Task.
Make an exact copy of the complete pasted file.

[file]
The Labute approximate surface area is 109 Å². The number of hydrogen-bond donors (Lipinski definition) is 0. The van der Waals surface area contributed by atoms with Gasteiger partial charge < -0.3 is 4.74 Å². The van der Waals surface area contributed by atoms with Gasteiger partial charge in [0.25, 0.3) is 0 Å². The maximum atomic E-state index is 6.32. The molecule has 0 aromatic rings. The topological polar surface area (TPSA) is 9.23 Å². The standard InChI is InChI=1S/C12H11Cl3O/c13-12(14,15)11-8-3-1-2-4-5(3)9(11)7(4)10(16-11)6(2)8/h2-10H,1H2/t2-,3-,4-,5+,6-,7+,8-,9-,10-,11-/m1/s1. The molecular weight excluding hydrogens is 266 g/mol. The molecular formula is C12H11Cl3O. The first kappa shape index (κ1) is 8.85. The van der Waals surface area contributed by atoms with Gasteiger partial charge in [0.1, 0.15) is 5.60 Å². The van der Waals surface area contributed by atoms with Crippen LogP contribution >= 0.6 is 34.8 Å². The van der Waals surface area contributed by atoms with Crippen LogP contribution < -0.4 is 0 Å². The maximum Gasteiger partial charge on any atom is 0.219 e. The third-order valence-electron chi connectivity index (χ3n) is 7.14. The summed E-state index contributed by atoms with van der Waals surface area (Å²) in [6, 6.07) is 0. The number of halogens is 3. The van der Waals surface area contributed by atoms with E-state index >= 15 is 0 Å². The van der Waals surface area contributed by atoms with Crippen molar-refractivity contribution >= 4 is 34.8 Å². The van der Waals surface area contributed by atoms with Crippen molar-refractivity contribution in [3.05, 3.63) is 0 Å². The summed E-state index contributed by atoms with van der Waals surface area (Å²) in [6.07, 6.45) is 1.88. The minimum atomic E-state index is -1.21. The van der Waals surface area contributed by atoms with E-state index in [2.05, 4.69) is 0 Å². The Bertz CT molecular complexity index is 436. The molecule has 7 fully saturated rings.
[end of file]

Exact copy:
The Labute approximate surface area is 109 Å². The number of hydrogen-bond donors (Lipinski definition) is 0. The van der Waals surface area contributed by atoms with Gasteiger partial charge < -0.3 is 4.74 Å². The van der Waals surface area contributed by atoms with Gasteiger partial charge in [0.25, 0.3) is 0 Å². The maximum atomic E-state index is 6.32. The molecule has 0 aromatic rings. The topological polar surface area (TPSA) is 9.23 Å². The standard InChI is InChI=1S/C12H11Cl3O/c13-12(14,15)11-8-3-1-2-4-5(3)9(11)7(4)10(16-11)6(2)8/h2-10H,1H2/t2-,3-,4-,5+,6-,7+,8-,9-,10-,11-/m1/s1. The molecular weight excluding hydrogens is 266 g/mol. The molecular formula is C12H11Cl3O. The first kappa shape index (κ1) is 8.85. The van der Waals surface area contributed by atoms with Gasteiger partial charge in [0.1, 0.15) is 5.60 Å². The van der Waals surface area contributed by atoms with Crippen LogP contribution >= 0.6 is 34.8 Å². The van der Waals surface area contributed by atoms with Crippen LogP contribution < -0.4 is 0 Å². The maximum Gasteiger partial charge on any atom is 0.219 e. The third-order valence-electron chi connectivity index (χ3n) is 7.14. The summed E-state index contributed by atoms with van der Waals surface area (Å²) in [6, 6.07) is 0. The number of halogens is 3. The van der Waals surface area contributed by atoms with E-state index >= 15 is 0 Å². The van der Waals surface area contributed by atoms with Crippen molar-refractivity contribution >= 4 is 34.8 Å². The van der Waals surface area contributed by atoms with Crippen molar-refractivity contribution in [3.05, 3.63) is 0 Å². The summed E-state index contributed by atoms with van der Waals surface area (Å²) in [6.07, 6.45) is 1.88. The minimum atomic E-state index is -1.21. The van der Waals surface area contributed by atoms with E-state index in [2.05, 4.69) is 0 Å². The Bertz CT molecular complexity index is 436. The molecule has 7 fully saturated rings.